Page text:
According to Realtor.com’s recent luxury market report, wealthy buyers are exiting metropolises in favor of suburban and more remote living. (Photo: Pexels).

Tom Kalinski, RE/MAX of Boulder

If you’ve skied in the Rockies lately, you may have noticed lift lines are increasingly crowded. The statistics bear this out: the National Ski Areas Association reports that visits are up 18 percent since 1978, and the Rocky Mountain region alone saw a 54 percent jump in visits.

Jostling for your spot on the slopes could be one result of the migration of luxury home buyers. According to Realtor.com’s recent luxury market report, wealthy buyers are exiting metropolises in favor of suburban and more remote living.

Indicators point to a generally healthy high-end real estate market in the U.S., as people desire more — more square footage, more privacy, and more green space. Some market areas, though, are outperforming others.

Take Colorado, for example.

“Suburbs and secondary markets in Colorado and California saw especially strong growth, which follows the widespread trend of buyers choosing the suburbs over urban life during the pandemic, while big city markets like the San Francisco Bay Area, Los Angeles, Boston and Hawaii saw the largest luxury home price declines,” says Danielle Hale, Realtor.com’s chief economist.

Jefferson County, a suburb of Denver, is the fastest-growing luxury housing market of the fourth quarter with the entry point for luxury reaching $2.97 million, up 81% year over year.

Another Denver suburb, Arapahoe County, ranked No. 2 on the list of luxury leaps. The benchmark for a luxury listing hit $2.51 million in the fourth quarter, up 48.6% from the same time the year before.

In California, Riverside County took the third ranking, where an annual price increase of 45.8% left the luxury entry point at $2.27 million, reports Realtor.com.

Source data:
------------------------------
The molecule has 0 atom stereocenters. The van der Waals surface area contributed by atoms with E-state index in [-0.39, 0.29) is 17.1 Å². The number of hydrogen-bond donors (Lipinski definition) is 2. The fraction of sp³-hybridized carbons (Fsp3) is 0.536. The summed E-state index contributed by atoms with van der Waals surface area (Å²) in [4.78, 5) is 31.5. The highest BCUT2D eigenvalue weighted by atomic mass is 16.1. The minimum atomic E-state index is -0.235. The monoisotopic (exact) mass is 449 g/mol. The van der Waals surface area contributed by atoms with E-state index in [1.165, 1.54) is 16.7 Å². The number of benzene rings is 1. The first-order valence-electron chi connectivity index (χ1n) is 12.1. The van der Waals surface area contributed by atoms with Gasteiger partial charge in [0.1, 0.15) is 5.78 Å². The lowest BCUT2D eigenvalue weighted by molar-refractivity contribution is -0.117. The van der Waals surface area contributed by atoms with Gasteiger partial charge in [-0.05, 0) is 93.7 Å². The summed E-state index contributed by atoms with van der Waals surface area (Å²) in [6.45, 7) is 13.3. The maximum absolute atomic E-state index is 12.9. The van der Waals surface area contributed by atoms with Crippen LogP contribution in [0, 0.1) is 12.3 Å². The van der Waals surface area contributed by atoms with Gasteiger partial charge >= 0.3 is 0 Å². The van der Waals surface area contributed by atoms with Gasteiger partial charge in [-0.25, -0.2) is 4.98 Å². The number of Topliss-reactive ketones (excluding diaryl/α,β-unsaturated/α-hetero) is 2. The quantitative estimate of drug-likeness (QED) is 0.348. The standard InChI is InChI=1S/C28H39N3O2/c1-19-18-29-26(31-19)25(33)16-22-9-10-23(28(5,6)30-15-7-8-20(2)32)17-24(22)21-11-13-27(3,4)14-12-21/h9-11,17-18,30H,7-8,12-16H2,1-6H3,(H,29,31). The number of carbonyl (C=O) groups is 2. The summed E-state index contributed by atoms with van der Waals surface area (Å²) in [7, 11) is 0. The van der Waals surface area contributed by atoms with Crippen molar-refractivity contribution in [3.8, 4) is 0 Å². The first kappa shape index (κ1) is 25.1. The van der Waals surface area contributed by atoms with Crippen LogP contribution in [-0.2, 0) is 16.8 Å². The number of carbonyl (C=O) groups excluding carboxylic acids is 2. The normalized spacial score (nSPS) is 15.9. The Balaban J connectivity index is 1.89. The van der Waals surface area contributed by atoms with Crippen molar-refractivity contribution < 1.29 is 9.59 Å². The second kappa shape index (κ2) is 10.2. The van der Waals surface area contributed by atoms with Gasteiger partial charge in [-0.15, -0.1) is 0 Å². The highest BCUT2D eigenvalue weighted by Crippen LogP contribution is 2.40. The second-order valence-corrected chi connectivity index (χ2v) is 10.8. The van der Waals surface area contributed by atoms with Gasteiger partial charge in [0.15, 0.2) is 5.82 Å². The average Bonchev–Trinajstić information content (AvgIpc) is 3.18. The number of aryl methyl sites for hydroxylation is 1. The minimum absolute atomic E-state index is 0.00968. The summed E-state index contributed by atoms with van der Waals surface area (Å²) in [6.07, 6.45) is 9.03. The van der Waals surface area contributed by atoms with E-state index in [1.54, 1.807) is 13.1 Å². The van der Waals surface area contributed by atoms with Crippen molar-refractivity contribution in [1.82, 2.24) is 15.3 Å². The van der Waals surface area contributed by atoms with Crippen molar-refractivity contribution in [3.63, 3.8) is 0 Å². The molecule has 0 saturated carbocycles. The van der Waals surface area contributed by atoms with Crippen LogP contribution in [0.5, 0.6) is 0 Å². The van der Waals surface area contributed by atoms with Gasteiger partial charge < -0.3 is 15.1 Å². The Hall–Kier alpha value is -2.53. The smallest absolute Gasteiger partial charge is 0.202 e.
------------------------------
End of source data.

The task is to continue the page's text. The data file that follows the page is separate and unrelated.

Of the 95 areas tracked, fourth quarter price growth occurred in 83 of them, and luxury homes were selling in an average of 120 days, 15 days faster than 2019, according to the report.

“After slowing last spring, luxury home sales and prices outside urban city centers mostly rebounded last quarter, although not quite to their pre-pandemic levels,” she said.

Luxury listings make up the 5% of homes on the market, and the entry point rose to $3.4 million in the fourth quarter, up 14% from 2019. The online property portal tracks the top 5% most expensive residential listings in 95 counties for its luxury index, and it was suburbs and secondary luxury markets that had the most prosperous fourth quarter in 2020.

But back to long ski lift lines. One cause is the rise in population we have seen as many have taken full advantage of the live-anywhere benefit that sprang from the work-from-home mandate in place for almost a year now. Take Aspen – a bastion of luxury homes. Home sales reached a record high in the third quarter of 2020. And, since 1993, the population has increased 36 percent, according to OutsideOnline.com.

• Read the full luxury home story at realtor.com/news/real-estate-news/u-s-luxury-market-has-strong-end-of-2020-especially-in-suburban-and-second-home-areas.

• Read more about long lift lines at outsideonline.com/2408164/crowded-ski-hills-fix-crystal-mountain-traffic-jam#close.

By Tom Kalinski. Tom is the broker/owner of RE/MAX of Boulder, the local residential real estate company he established in 1977. He was inducted into Boulder County’s Business Hall of Fame in 2016 and has a 40-year background in residential and commercial real estate. For questions, e-mail tomkalinski33@gmail.com, call 303.441.5620 or visit boulderco.com.